The sharemarket lost ground today after Europe’s leaders failed to strike a crucial deal on a Greek bailout for the second week in a row.
Mining stocks were big drivers of the slide, with risk averse traders selling off cyclical stocks that depend on economic growth.
Bellwether stocks BHP Billiton fell 22 cents, to $33.36, while Rio Tinto lost nearly 1 per cent, to $56.95.
Healthcare and retail stocks suffered some of the day’s biggest losses, with the embarrassing overnight failure of Click Frenzy’s website compounding the sombre mood for retailers.
Overall, the benchmark S&P/ASX200 fell 16.2 points, to 4369.5 points, while the broader All Ords dropped 16.8 points, to 4390.7 points.
The sharemarket was directionless for much of the day thanks to mixed leads from Wall Street and Europe overnight.
But come mid-afternoon and the mood turned sour after European authorities, including representatives from the International Monetary Fund and European Central Bank, failed to reach consensus on the best way to reduce Greece’s debt burden, without which Athens cannot receive financial assistance.
The news saw the market close down 16 points as the Dow futures dropped 44 points, and the S&P 500 futures dropped 0.6 per cent, pointing to losses at the start of trade on Wall Street.
The dollar lost ground against a broadly stronger US dollar, slipping to $US1.0352 from $US1.0384.
Westpac’s global head of interest rates strategy and international markets, Russell Jones, said the slump in shares was due to Australia importing more bad news from Europe.
“The meeting of European finance ministers broke up without a meaningful deal of the Greek bailout coming through. I think the markets are expressing their disappointment with that,” he said. “It’s clearly proving very difficult to get any kind of consensus on a long-term solution to Greece’s problems.”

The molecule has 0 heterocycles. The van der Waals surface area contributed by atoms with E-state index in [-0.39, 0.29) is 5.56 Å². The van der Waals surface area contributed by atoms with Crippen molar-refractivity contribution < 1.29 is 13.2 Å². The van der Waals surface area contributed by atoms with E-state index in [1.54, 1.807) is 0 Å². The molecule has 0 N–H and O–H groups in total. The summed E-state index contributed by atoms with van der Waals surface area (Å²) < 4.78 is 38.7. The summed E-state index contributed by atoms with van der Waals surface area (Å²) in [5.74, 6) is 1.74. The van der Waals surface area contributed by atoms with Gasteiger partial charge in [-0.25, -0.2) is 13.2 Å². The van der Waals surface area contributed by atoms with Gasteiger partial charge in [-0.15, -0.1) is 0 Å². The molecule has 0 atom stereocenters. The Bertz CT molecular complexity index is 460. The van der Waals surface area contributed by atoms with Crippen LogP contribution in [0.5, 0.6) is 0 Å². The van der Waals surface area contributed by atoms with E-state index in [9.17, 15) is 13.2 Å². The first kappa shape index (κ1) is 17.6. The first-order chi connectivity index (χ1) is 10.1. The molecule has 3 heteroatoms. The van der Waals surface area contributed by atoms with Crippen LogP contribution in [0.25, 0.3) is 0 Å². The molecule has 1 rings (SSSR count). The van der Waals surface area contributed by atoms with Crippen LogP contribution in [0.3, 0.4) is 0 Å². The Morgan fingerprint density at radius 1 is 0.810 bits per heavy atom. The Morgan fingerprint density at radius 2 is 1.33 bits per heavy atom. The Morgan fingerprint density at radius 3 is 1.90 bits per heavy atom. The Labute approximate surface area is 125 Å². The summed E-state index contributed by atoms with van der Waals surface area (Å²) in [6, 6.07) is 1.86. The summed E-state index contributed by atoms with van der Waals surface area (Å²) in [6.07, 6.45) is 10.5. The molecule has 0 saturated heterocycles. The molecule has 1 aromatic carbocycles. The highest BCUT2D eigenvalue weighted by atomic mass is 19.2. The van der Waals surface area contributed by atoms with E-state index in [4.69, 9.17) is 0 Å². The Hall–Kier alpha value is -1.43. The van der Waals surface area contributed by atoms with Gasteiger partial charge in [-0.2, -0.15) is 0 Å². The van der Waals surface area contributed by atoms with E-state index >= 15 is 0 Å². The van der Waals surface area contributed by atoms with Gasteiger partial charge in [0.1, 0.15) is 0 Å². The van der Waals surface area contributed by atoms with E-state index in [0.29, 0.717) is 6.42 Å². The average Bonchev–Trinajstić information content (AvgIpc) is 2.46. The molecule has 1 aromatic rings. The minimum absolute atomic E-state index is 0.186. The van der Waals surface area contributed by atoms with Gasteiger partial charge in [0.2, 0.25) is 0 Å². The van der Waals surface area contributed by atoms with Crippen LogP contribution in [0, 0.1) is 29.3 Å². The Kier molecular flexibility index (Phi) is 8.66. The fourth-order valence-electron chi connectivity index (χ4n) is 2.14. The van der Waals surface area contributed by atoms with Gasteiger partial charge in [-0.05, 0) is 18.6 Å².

Mr Jones said things were unlikely to pick up any time soon.
“For the moment at least, we’re in a situation where all the international news is troubling. You’ve not just got Europe failing to address its problems, but you’ve got all the uncertainties around US budget position,” he said. “Maybe what we need is for Mr Stevens to cut rates in December.”
Among local stocks, department store chain David Jones dipped 6.2 per cent, to $2.41 after first quarter profit inched higher, ending seven straight quarters of decline but missing analyst forecasts.
Ord Minnett senior analyst Craig Turton said the retail sector came under renewed pressure after David Jones’ sales data were weaker than expected.
“I think there could be some overlay with Click Frenzy website breaking down overnight, because Myers sales came in in-line with expectations last week, but it has lost ground today, along with David Jones,” he said. “These guys are trying to develop online strategies, and the initial experience with Click Frenzy wasn’t particularly good as a starting point.”
Meanwhile, the volatility of recent months continued for highly geared iron ore producer Fortescue Metals, whose stocks dropped 11 cents, or 2.74 per cent, to $3.90, making it the second worst performer among the top 50 ASX companies.